Design, setting and participants: 906 patients attending three general practices in metropolitan Sydney during October –November 2007 completed an 18-item anonymous survey exploring their perceptions of doctors’ competing interests.
Results: Most patients (76%) were unaware of any relationship their doctor may have with pharmaceutical companies. Patients wanted to know if their doctor obtained any benefits in cash or kind from the pharmaceutical industry (71%), financial incentives for research participation (69%) or sponsorship to attend conferences (61%). Most agreed that disclosure of competing interests by doctors is important (84%), believing this disclosure would help patients make better informed treatment decisions (78%). Eighty per cent of patients stated that they would have more confidence in their doctor’s decisions if interests were fully disclosed, with strong support for verbal disclosure during the consultation (78%).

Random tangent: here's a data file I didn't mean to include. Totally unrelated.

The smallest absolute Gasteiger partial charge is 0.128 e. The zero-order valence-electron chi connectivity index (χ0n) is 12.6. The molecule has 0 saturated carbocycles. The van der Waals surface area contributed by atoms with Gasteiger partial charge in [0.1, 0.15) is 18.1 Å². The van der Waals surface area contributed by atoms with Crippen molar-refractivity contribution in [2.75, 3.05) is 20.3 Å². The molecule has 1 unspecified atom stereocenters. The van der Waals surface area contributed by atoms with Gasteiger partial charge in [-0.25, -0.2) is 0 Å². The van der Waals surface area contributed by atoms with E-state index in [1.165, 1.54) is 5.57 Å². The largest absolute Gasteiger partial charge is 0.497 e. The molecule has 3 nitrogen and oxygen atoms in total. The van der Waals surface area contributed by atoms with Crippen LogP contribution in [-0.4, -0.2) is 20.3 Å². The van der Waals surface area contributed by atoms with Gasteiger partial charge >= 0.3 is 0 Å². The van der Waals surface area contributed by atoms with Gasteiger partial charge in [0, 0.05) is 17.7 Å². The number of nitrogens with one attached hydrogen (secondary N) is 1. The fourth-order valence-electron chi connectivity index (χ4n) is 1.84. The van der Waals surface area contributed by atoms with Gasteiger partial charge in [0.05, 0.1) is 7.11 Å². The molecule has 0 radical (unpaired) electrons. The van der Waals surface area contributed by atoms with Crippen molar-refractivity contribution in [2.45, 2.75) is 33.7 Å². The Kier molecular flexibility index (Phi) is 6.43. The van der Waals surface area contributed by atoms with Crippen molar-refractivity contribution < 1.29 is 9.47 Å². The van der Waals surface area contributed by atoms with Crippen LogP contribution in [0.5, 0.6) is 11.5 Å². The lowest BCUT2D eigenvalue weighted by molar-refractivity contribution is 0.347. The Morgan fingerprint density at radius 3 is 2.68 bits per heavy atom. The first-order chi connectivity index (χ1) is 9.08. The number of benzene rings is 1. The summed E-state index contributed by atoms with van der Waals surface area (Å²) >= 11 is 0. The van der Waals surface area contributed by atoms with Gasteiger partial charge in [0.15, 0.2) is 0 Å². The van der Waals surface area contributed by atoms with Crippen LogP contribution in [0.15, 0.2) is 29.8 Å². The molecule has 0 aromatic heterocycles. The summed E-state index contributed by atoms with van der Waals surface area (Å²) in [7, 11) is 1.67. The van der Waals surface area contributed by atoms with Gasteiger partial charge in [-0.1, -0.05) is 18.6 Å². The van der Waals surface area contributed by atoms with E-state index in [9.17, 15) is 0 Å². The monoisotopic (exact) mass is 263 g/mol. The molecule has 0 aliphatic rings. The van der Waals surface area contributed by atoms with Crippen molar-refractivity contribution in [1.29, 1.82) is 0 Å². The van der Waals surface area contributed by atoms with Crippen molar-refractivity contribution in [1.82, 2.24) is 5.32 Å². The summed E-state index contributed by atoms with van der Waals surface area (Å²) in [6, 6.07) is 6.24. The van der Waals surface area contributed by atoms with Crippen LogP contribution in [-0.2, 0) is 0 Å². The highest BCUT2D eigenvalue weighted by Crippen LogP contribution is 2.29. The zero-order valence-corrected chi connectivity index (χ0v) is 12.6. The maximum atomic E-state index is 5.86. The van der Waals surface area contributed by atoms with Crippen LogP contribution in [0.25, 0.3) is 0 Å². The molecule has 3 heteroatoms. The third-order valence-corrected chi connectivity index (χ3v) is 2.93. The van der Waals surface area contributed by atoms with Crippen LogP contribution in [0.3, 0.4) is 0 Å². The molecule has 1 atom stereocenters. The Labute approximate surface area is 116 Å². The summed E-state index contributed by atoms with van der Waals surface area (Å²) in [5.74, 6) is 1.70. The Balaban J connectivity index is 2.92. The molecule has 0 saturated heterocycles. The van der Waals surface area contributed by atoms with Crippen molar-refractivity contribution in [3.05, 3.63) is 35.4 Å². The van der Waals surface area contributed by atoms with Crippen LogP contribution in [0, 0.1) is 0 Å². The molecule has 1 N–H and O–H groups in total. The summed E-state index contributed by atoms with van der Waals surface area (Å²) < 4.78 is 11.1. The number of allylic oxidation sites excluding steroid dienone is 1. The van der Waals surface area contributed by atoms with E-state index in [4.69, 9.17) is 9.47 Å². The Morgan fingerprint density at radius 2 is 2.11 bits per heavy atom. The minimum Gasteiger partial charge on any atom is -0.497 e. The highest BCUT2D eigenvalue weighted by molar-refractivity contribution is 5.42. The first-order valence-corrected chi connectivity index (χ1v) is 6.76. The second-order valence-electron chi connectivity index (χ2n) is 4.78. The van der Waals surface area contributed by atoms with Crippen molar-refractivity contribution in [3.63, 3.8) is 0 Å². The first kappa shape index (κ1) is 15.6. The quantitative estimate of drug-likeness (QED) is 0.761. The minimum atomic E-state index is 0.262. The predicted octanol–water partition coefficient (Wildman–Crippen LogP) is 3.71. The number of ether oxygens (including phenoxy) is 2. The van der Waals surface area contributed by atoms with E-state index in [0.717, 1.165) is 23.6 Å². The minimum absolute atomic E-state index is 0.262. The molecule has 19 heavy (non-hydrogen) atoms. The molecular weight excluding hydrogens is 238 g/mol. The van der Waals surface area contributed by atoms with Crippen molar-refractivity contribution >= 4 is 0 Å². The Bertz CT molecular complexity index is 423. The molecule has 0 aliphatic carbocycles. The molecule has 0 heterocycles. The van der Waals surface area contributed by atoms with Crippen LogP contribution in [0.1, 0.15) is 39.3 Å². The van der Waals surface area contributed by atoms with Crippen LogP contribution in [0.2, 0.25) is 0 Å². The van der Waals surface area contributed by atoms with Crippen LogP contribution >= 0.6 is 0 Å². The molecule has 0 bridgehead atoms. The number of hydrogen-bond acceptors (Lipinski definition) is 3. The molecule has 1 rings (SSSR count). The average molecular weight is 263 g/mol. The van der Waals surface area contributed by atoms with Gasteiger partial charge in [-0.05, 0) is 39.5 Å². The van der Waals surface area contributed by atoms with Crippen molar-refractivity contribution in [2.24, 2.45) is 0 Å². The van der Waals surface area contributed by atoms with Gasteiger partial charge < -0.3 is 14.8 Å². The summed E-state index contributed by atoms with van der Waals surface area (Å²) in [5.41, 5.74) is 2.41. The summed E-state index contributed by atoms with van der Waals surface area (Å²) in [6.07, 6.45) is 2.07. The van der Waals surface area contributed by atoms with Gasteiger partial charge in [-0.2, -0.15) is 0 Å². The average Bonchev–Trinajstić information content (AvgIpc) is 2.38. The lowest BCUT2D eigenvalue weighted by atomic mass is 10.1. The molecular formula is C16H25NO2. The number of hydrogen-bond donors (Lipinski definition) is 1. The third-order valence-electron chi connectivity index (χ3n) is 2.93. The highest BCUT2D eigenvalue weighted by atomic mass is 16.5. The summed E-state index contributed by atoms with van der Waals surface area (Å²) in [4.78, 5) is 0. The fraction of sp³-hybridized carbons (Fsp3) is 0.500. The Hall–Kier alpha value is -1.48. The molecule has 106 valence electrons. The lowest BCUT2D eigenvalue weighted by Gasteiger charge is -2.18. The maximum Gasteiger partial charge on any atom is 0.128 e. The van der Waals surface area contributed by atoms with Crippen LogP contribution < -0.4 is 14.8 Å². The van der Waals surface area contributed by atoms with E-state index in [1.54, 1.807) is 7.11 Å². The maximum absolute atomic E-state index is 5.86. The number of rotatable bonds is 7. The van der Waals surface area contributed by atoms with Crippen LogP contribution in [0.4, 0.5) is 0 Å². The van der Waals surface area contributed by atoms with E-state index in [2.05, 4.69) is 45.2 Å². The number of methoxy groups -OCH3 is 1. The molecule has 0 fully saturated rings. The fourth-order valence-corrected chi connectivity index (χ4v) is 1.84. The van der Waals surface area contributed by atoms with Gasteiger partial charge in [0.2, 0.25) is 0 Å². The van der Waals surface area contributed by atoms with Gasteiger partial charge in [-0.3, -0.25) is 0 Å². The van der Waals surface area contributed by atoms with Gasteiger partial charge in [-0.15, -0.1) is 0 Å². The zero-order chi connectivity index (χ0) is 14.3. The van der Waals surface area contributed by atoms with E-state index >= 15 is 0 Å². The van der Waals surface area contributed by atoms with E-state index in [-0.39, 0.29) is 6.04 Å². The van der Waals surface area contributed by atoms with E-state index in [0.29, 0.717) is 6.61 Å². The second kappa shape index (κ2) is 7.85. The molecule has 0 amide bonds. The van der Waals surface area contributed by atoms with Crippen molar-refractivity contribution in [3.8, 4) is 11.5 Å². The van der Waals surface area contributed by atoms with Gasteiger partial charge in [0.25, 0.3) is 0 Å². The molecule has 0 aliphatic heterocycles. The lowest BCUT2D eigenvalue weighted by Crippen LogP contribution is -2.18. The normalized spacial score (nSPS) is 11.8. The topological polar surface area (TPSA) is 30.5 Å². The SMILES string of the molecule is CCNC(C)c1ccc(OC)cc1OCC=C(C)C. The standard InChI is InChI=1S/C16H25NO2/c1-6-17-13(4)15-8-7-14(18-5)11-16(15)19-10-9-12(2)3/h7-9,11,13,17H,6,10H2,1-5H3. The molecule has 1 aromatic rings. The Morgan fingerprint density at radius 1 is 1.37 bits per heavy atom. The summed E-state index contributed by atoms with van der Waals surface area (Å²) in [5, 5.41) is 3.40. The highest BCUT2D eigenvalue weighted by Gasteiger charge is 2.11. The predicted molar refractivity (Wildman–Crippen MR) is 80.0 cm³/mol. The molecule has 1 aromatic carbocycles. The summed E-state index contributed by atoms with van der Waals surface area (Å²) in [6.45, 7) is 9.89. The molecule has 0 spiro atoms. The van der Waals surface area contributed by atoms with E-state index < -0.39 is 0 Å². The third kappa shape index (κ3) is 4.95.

Conclusions: Patients are currently not aware of their doctors’ competing interests but do want to know of doctors’ interactions with the pharmaceutical industry, indicating that disclosure of competing interests would improve their confidence in doctors’ decisions.
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